New Technology Introduction

  • Provide a means of testing new components and capabilities without impacting your current production environment. If you have to shut your system down during production hours, you are losing money and lowering your customer satisfaction levels.
  • Always expect the unexpected.
  • Assume that you will continue to invest in your system, trying to make it better. Better translates into more revenue per minute and/or decreasing your operational costs per minute (note “minute“).
  • Technology is old the minute you install it. Companies always have new and better things in the lab.
  • Product life cycles are declining more rapidly than the adjustments to the product depreciation schedules.

Technology Needs People

  • Assign qualified personnel to be responsible for each component.
  • If you don’t have qualified personnel to support each component, retain and/or retrain them. Your personnel will prevent problems from happening through proactive maintenance. Your personnel will fix the problems when your vendors don’t show up in a timely fashion.
  • Don’t assume your vendors are always going to provide you with the support that you want and need when you want it, even if you have contracted for it.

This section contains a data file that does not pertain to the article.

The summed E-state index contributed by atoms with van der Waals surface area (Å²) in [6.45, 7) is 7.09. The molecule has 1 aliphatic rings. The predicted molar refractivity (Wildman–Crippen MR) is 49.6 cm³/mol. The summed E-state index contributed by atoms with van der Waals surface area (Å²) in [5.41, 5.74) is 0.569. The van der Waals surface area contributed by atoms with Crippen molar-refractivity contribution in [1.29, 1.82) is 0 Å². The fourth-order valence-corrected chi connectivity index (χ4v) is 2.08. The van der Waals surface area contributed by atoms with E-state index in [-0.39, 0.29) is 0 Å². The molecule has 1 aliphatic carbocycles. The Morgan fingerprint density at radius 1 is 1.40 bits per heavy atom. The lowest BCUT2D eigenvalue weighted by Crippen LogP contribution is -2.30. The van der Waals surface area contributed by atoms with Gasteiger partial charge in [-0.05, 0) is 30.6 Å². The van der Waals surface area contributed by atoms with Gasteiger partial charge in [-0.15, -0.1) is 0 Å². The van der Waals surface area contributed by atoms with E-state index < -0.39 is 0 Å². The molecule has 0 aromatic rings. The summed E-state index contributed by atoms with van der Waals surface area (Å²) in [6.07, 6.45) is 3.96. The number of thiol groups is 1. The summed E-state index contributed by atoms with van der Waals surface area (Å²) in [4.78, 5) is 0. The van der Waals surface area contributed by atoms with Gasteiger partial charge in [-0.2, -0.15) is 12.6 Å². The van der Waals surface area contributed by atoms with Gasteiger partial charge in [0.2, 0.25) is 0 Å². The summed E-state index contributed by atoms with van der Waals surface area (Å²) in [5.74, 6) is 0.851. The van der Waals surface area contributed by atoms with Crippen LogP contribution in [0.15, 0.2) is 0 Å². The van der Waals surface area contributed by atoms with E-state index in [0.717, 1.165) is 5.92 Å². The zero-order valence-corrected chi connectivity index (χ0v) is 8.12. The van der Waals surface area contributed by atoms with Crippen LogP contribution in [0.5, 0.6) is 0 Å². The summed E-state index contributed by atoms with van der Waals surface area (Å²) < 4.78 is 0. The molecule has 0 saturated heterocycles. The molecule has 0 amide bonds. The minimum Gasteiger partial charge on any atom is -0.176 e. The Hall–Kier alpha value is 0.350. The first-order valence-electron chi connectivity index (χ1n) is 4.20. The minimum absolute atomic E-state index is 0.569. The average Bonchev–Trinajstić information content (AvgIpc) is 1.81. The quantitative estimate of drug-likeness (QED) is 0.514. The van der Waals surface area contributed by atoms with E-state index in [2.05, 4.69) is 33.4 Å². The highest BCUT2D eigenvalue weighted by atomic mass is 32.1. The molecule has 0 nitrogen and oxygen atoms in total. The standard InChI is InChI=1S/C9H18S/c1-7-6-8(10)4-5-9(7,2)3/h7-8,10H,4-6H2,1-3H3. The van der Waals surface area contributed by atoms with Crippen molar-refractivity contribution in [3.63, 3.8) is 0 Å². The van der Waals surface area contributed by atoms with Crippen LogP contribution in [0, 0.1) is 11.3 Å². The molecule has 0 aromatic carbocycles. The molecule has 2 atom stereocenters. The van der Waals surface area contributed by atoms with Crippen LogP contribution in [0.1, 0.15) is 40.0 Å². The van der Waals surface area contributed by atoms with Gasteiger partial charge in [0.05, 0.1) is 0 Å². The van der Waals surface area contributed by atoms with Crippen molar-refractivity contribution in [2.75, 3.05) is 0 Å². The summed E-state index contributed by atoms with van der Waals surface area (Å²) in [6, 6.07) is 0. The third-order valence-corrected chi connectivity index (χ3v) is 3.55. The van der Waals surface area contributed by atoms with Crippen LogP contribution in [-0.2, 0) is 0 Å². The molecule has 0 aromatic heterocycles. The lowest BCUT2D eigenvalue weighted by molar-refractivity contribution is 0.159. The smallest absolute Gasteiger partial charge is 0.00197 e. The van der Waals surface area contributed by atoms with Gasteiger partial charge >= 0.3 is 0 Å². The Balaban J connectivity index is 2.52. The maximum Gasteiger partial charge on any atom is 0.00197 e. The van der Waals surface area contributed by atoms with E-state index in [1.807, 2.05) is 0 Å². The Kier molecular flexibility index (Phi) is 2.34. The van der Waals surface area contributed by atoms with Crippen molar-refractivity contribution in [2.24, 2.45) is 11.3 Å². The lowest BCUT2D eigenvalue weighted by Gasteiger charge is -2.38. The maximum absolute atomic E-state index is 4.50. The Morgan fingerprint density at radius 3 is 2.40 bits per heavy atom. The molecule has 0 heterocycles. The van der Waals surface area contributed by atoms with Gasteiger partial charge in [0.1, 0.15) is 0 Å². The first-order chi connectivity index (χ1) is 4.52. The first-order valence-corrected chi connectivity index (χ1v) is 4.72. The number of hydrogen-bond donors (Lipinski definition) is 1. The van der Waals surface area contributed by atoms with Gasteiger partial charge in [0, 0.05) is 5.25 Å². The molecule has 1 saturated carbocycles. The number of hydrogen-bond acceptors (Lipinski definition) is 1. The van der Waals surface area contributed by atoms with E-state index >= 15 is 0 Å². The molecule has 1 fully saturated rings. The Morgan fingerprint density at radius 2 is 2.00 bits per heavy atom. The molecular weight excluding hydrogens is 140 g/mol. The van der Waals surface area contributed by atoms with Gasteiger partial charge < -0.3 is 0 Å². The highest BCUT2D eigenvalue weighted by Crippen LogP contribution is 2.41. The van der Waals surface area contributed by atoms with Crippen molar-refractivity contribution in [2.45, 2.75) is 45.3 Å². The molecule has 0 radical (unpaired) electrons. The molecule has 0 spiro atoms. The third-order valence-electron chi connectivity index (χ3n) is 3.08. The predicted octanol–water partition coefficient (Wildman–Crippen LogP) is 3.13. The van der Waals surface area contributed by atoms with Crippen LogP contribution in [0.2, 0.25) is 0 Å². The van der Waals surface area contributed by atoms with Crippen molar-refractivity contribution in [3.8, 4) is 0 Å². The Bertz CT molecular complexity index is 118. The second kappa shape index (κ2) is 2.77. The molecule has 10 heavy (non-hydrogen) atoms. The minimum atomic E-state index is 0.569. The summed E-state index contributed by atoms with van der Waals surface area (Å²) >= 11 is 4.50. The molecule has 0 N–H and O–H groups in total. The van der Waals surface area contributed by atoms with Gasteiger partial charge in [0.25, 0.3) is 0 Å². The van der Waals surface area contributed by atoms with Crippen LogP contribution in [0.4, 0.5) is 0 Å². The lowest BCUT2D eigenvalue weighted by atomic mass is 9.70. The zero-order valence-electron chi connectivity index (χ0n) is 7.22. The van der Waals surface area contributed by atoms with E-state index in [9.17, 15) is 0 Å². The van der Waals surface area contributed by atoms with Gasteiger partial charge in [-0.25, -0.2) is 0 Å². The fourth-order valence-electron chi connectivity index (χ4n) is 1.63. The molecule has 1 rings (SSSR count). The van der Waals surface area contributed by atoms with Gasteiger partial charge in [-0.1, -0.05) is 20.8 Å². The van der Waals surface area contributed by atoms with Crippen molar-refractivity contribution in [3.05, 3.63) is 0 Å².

• Work with at least two (2) vendors to get the best price, functionality and service.
  • Don’t assume that a vendor knows anything about another vendor’s equipment. If he proclaims to, assume that he only knows what is beneficial to him, and not necessarily to you.
  • Don’t assume that a vendor knows everything about their equipment. Many vendors don’t use their equipment day in and day out as you intend to do.
  • Find other vendor customers that use the equipment in a similar fashion that you are intending to. Make sure you understand what that customer feels are the strengths and weaknesses of the equipment, service and vendor.
  • Don’t assume that a vendor is going to work the way you want. Until you control 10% or more (i.e., their approximate net profit margin) of their business, you will never have their undivided attention.
  • While you may get great service from a vendor prior to a sale, don’t assume that you will continue to get that same great service after the sale. What is their incentive? Also, a new set of vendor personnel will typically be working with you after the initial sale.

Whose Responsible?

  • Make a list of who you are going to talk to during each hour of operation if a problem arises.
  • Identify which components require daily, weekly, monthly, semi-annual and annual maintenance.
  • Everything will break sooner or later.
  • Plan for what you’re going to do when it doesn’t work (for an hour, half-day, day, week, month).
  • When it breaks, you, the customer, will suffer more than your vendor regardless of how you wrote your contract.

Tell us about your experiences and rules of the road so that we may add it to the above list.

 

Share this:
Facebooktwittergoogle_pluslinkedinmail